The light source in the Impact II is a pretty conventional 5mm white LED, this is mounted at the bottom of a moderately deep reflector, this reflector actually does relatively little as the LED emits very little light to the sides anyway. However, the main interesting feature here is the optical arrangement. There is a very high quality magnifying lens moulded into the bezel. This lens is actually of a high enough quality that I was able to use it as an ultra-close-up lens for my digital camera, I shall upload some of the results here soon.
This lens in conjunction with the lens moulded into the LED casing itself produces a very narrow highly collimated beam with an extremely sharp cutoff at the edge of the hotspot. The reflector appears to provide the rather weak (but useful) sidespill. The beam is very much like that of an Inova X1 flashlight, but with at least a little sidespill, making a much more user friendly beam in my opinion.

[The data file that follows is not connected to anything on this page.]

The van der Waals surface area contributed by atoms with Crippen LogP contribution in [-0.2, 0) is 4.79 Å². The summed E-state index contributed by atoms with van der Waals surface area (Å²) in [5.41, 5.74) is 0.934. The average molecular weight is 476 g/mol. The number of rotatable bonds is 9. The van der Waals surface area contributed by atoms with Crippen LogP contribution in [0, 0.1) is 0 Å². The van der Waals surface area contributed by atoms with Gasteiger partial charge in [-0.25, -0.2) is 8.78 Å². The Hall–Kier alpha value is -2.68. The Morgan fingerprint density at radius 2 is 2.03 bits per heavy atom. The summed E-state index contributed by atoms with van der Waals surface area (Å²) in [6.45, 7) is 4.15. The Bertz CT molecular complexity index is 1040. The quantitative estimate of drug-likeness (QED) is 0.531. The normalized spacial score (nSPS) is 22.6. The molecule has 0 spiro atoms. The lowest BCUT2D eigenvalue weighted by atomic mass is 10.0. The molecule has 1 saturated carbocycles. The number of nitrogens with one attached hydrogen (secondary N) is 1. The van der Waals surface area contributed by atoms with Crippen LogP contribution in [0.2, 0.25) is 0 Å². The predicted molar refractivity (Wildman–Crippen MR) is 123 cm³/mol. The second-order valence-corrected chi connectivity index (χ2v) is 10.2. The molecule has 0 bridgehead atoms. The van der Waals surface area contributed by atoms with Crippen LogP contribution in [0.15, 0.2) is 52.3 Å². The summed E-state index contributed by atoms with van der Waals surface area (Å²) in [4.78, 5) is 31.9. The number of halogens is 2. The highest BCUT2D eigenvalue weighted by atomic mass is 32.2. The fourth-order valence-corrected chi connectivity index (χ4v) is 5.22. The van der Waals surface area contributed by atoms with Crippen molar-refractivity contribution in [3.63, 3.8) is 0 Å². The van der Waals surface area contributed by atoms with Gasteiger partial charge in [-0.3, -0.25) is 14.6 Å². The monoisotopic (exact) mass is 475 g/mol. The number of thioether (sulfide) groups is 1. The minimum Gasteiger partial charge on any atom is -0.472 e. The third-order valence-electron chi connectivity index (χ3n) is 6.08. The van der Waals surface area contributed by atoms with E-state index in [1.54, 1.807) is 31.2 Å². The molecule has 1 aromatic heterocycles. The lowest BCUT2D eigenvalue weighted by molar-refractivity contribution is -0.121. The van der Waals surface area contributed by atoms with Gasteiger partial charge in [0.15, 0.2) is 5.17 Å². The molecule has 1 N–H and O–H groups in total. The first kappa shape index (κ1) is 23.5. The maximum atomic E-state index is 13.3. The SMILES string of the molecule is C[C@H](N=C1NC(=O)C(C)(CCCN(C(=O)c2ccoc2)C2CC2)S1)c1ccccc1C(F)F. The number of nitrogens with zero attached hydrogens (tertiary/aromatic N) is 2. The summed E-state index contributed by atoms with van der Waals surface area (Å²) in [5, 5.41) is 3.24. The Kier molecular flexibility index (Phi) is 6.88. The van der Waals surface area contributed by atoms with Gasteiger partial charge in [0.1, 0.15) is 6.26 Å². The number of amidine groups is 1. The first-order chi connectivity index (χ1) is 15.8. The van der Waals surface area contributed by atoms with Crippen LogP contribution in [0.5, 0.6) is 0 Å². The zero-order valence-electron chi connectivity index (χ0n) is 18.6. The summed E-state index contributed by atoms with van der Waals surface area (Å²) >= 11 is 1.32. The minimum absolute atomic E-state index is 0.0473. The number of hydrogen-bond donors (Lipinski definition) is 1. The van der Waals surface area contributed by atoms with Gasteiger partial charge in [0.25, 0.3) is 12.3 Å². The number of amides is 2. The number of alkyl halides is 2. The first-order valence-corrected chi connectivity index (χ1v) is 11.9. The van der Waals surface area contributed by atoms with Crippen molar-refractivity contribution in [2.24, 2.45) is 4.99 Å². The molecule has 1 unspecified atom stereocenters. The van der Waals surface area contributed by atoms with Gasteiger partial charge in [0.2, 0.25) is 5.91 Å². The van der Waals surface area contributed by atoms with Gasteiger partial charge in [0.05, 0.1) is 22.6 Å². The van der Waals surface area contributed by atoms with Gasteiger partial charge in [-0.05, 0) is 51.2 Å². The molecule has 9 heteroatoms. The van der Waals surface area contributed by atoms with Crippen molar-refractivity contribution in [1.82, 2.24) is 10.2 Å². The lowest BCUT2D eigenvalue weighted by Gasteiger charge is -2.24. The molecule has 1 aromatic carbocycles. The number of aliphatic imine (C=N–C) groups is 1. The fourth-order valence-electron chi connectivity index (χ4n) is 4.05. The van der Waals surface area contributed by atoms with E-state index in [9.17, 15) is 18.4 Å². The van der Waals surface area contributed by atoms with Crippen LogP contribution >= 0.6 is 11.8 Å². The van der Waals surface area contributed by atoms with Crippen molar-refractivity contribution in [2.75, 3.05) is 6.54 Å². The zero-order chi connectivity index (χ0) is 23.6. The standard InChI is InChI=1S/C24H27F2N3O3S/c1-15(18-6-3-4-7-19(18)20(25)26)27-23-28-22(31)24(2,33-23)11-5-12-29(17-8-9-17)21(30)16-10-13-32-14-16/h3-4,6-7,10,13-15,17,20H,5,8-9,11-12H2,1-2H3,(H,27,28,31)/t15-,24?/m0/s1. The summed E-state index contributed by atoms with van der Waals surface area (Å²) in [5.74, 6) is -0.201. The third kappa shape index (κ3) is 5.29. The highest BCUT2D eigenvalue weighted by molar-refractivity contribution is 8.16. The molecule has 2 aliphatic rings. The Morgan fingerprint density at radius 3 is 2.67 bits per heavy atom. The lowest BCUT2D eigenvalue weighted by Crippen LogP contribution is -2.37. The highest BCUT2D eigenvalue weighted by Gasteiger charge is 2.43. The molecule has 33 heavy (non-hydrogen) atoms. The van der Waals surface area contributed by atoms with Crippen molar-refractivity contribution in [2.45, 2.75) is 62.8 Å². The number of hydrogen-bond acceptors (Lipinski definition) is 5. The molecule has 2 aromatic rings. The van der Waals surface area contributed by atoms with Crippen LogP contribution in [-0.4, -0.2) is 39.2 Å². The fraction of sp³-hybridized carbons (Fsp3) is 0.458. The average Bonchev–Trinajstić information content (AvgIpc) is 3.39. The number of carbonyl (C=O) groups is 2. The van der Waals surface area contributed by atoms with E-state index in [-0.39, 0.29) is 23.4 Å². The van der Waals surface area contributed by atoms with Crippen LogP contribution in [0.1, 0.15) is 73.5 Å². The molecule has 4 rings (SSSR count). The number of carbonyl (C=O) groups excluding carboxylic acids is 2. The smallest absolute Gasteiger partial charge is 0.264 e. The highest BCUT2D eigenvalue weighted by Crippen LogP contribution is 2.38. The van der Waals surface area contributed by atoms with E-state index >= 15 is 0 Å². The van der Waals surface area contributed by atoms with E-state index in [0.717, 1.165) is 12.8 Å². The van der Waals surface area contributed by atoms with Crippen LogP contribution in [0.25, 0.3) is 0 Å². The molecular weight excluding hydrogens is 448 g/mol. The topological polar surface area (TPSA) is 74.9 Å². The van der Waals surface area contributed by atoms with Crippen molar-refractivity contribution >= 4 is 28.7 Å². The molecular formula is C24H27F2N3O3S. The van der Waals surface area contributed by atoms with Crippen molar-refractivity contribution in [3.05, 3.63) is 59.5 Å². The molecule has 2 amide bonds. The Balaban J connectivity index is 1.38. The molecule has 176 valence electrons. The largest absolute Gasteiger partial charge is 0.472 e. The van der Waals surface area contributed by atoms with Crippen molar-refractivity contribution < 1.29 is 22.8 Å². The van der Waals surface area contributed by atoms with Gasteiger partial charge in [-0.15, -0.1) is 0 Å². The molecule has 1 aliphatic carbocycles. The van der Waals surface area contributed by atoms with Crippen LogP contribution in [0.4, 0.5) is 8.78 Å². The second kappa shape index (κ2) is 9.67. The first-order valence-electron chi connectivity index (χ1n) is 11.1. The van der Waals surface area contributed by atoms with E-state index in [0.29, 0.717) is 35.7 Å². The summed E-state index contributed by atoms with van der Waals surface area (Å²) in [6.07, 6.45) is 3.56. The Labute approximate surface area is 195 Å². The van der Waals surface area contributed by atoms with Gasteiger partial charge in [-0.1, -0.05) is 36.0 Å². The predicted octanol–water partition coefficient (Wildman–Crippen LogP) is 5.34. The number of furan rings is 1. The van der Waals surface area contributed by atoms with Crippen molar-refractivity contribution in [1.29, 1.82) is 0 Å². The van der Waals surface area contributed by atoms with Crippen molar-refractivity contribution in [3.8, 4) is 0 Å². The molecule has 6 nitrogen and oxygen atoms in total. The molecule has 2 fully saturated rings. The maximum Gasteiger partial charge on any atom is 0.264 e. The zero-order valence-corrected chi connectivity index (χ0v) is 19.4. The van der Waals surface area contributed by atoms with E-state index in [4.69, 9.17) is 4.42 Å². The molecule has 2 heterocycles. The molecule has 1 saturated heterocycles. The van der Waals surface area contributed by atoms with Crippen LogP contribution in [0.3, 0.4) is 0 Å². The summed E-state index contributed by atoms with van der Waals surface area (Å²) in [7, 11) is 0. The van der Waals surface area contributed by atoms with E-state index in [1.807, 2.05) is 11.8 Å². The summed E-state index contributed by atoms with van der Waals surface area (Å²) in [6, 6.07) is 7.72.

The other result of this, is that it looks just plain weird if you look into the bezel when the light is turned off, as the image to the right shows. That IS actually a highly magnified image of the LED's die cup and the surface of the LED phosphor.
Phosphor? I hear you say. Let me explain. A white LED isn't actually a white LED at all. It's a blue LED in disguise. What you have is a blue LED die (the bit that glows), which is covered with a phosphor. This phosphor glows yellow when exposed to blue light. When you get the right mix between the blue from the LED and the yellow from the phosphor - you get white.